Technology, like science, is often seen as augmenting the masculinist project of the domination and control of women and nature. Therefore, feminists have long indulged themselves with questions around technology, especially looking at the impact of new technologies on women’s lives. Technology, being a form of knowledge and discourse in itself, is often imbued with the power to control bodies. With the increasing use of New Reproductive Technologies, which make women’s bodies their primary site, the feminists’ debate around its relation to women’s bodies have increased. Taking the theoretical ideas behind such arguments and looking at differences in contexts, it is imperative to elaborate on the constitution of women “subjects” through such technologies. Re-analysing such debates may throw some ideas on how women subjectivities are constituted differently across contexts, and it will also make us realize how technologies may get entangled with social evils like class, caste, religion, and gender.
The purpose of this paper is to explore how individuals responded to a robust and interactive daily travel feedback program. Fifty individuals from the Moscow, Idaho, area participated in a before-and-after study using an Android-based device that continuously logged their physical movement. All participants subsequently received an email each day linking them to a website that showed one-to-five trips, predicted their mode of travel and trip purpose, and asked specific questions related to their daily travel. Based on the cumulative results of this study, participants reacted favorably to the ease of use; visual feedback; and information related to travel time, associated costs, and energy usage. Although the travel feedback program did not influence a dramatic change in travel behavior or mode during this two-week study, the lessons learned regarding methodology and implementation provide researchers and practitioners with valuable insight for future travel feedback or user nudging studies.
When Google rolled out Google Fiber, its new fiber optic network, in Kansas City, Missouri for the first time in 2012, it revealed deep racial and economic divides in the city. This undermined Google’s claim that Google Fiber would help solve the nation’s digital divide, but it helps us understand some of the ways infrastructure and inequality intertwine. My interest here is to explore the connection between cyberinfrastructure and inequality with regard to the situated play of visibilities enacted when the boundaries of citizenship are advanced or hindered by infrastructure. I will examine the ways public interest features in legal, discursive, and material shifts that relate to changes in broadband technology. Through interviews with public officials and brokers in Kansas City and a discursive analysis of policy, I will address the impact of Google’s experimental model of infrastructure on the city. This case study will demonstrate that the cultural realities of underserved sectors of cities have the potential to become less visible when privatized, demand-driven infrastructural models are implemented.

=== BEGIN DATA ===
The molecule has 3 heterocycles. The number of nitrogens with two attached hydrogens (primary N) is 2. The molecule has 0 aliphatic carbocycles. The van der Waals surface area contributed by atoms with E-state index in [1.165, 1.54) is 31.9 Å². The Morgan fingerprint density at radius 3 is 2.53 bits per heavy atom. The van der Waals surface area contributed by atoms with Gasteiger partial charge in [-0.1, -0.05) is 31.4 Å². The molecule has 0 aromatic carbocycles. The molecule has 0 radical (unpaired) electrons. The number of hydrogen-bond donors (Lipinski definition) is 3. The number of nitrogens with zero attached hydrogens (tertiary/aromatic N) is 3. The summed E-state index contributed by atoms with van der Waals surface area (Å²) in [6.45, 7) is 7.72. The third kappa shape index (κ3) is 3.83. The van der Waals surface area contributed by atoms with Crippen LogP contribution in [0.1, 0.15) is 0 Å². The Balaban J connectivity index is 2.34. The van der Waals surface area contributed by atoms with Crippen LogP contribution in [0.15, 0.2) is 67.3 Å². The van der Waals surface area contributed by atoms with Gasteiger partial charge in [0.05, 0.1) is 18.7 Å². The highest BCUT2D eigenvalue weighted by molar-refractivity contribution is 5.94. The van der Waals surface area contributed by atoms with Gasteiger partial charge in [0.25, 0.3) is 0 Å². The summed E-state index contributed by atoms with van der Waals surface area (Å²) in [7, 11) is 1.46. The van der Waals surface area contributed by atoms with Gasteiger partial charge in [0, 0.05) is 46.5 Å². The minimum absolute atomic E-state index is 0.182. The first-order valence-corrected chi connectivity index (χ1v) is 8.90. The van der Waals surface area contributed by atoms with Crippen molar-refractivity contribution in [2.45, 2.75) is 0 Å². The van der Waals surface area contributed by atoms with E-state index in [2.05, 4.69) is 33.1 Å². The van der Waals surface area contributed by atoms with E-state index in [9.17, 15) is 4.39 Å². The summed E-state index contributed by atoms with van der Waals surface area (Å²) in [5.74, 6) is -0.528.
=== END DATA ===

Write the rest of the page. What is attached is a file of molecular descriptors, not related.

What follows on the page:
Videoconferencing has long had a bad reputation as an ineffective means of communication, including distance learning in the education field. We break those barriers by introducing the design elements and ideas that were implemented at the University of Texas at El Paso (UTEP) to design and construct a videoconferencing room that simulates a telepresence environment. The heart of the design incorporates certain elements to make the far-end participants feel as life-like as possible for the local participants, and in the process making communication more effective. There are several telepresence systems and full-fledged room installations on the market that are extremely expensive and essentially out of reach for many schools, universities, businesses, and other organizations. Our solution eliminates the need for hiring expensive consultants and audio-visual specialists and instead focuses on very simple design elements that will simulate a high-end telepresence experience for users, all at a fraction of the cost of a traditional video conference room. Since the design and construction of this room at UTEP, students, faculty, staff, and other community members have experienced a much richer experience for meetings, distance classes, interviews, and other similar events.